Every team wants one, he's more important than a power hitter, a shut down closer, or a super utility man. Every team wants a young No.1 starter at or under the age of 26; a young superstar pitcher you can build your team around, one less spot in the rotation that you have to worry about.
You hold on to these pitchers like your life depends on it, and you overprotect that arm like you overprotect your child. Because your entire franchise is on that throwing arm, and everybody knows that throwing arms are made out of glass.
For this list, I am looking for several things: past performance, injuries, contribution to the team, pure stuff, and whether or not their future is looking bright.
Every pitcher under or at 26 or under in the majors is eligible, injured or not.
Hanson, along with Jair Jurrjens, who just barely missed the cut, are the future 1-2 punch of a young and talented Braves rotation.
In two seasons in the big leagues, he has averaged 11 wins a season and an ERA just a hair over 3.00. Had the bats behind him contributed more, he would've been able to total another couple wins. He's a work horse as well, pitching 200+ innings last year.
At the ripe age of 24, he could, with another above-average-year, find himself in the top five once the big guns find themselves a year too old.
The Giants are just overloaded with young pitching talent, from Tim Lincecum to Matt Cain, and now to Madison Bumgarner.
This kid's barely allowed to drink and he already has 120+ innings under his belt and a career ERA of 2.90. Now, that might not be saying much considering he has only been in the majors for a couple years, but there's no reason to believe he can't continue his success.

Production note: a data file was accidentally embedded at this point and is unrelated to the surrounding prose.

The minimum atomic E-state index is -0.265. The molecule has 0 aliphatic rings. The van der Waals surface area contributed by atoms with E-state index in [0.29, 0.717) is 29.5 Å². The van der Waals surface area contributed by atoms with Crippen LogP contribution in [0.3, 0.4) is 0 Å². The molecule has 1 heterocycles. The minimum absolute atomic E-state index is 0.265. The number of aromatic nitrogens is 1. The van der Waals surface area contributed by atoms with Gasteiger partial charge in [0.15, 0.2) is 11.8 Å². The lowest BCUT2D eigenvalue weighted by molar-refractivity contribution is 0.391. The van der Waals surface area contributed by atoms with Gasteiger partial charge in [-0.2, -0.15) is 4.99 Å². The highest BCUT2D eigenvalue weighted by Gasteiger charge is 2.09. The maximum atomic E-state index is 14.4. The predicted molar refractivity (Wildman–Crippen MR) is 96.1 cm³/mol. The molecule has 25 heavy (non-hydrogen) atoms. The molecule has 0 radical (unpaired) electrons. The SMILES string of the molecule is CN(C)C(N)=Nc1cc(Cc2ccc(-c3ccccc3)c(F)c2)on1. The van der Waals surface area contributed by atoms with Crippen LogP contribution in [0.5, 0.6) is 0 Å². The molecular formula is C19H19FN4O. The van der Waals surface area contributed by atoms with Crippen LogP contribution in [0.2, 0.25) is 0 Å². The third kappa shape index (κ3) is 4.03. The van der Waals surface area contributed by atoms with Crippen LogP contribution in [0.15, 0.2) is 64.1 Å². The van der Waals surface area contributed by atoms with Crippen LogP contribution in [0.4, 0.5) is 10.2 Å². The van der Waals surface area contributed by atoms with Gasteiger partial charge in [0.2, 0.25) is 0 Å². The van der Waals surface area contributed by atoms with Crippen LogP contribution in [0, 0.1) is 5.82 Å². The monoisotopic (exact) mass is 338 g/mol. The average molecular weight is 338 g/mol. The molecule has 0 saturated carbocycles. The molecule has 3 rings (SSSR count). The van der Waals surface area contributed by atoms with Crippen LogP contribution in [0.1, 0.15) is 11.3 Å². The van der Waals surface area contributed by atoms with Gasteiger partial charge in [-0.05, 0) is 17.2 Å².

For Bumgarner, the skies the limit. And he's slid very nicely in the to the Giants' rotation.
I'm probably going to take a lot of heat for this. But, while Gallardo has established himself as the ace of the Brewers, he has yet to put together a full season where his ERA is under 3.50 or a season where he was won 15 or more games.
Gallardo is great and has all the potential in the world, but not having one breakout season yet has shied me away from putting him higher on this list.
Entering his fifth major league season, there's a good chance he could have that breakout season. Especially with the Brewers considered contenders again.
Fun fact about Kershaw: his anagram says "lanky ace throws". An anagram is when you mix up a person's name to find a hidden message.
Kershaw is underrated; you'd think playing in Los Angeles, the second biggest city in America, he'd be able to attract more attention, but that's not how it's worked so far.
While his win/loss record hasn't been very impressive, he has amassed a very good 3.17 career ERA, and he has more strikeouts than innings pitched in his career; something not many pitchers can say they've done.
He's the unquestionable ace of the Dodgers, and he's only 22.
After a very mediocre rookie season, Cahill broke out for a 2.97 ERA and 18 wins despite playing on a very mediocre A's team.
Whether he can prove last year wasn't a fluke, we'll have to see. But as of right now, he is the ace and the future of the A's rotation, with Brett Anderson and Gio Gonzalez right behind him.
If the A's are able to have the breakout season everybody is expecting them to have, Cahill could take that next big step to elite status, despite being just 22.
Before the season began, nobody outside of San Diego had ever heard of Mat Latos, and even that was questionable. Now, you better get to know the guy because he just might be the next big thing.